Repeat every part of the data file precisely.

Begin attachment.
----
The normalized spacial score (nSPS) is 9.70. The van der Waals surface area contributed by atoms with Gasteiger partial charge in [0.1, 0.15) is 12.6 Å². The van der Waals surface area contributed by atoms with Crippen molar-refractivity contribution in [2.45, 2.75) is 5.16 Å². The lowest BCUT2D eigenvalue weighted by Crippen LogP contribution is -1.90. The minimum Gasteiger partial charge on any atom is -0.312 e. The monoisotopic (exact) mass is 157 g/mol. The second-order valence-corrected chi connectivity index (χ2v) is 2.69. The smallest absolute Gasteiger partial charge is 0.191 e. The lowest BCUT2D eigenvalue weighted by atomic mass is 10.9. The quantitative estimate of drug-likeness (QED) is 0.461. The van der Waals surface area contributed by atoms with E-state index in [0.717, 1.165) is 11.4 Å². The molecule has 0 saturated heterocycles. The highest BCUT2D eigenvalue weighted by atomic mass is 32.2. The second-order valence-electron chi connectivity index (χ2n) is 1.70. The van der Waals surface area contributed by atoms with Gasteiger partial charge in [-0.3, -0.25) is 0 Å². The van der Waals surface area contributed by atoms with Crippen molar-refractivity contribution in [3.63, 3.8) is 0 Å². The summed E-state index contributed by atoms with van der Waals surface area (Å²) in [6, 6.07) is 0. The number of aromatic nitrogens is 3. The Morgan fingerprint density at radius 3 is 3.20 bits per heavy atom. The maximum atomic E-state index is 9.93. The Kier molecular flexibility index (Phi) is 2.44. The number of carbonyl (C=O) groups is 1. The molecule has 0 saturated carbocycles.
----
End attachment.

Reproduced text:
The normalized spacial score (nSPS) is 9.70. The van der Waals surface area contributed by atoms with Gasteiger partial charge in [0.1, 0.15) is 12.6 Å². The van der Waals surface area contributed by atoms with Crippen molar-refractivity contribution in [2.45, 2.75) is 5.16 Å². The lowest BCUT2D eigenvalue weighted by Crippen LogP contribution is -1.90. The minimum Gasteiger partial charge on any atom is -0.312 e. The monoisotopic (exact) mass is 157 g/mol. The second-order valence-corrected chi connectivity index (χ2v) is 2.69. The smallest absolute Gasteiger partial charge is 0.191 e. The lowest BCUT2D eigenvalue weighted by atomic mass is 10.9. The quantitative estimate of drug-likeness (QED) is 0.461. The van der Waals surface area contributed by atoms with E-state index in [0.717, 1.165) is 11.4 Å². The molecule has 0 saturated heterocycles. The highest BCUT2D eigenvalue weighted by atomic mass is 32.2. The second-order valence-electron chi connectivity index (χ2n) is 1.70. The van der Waals surface area contributed by atoms with Gasteiger partial charge in [-0.3, -0.25) is 0 Å². The van der Waals surface area contributed by atoms with Crippen molar-refractivity contribution in [3.63, 3.8) is 0 Å². The summed E-state index contributed by atoms with van der Waals surface area (Å²) in [6, 6.07) is 0. The number of aromatic nitrogens is 3. The Morgan fingerprint density at radius 3 is 3.20 bits per heavy atom. The maximum atomic E-state index is 9.93. The Kier molecular flexibility index (Phi) is 2.44. The number of carbonyl (C=O) groups is 1. The molecule has 0 saturated carbocycles.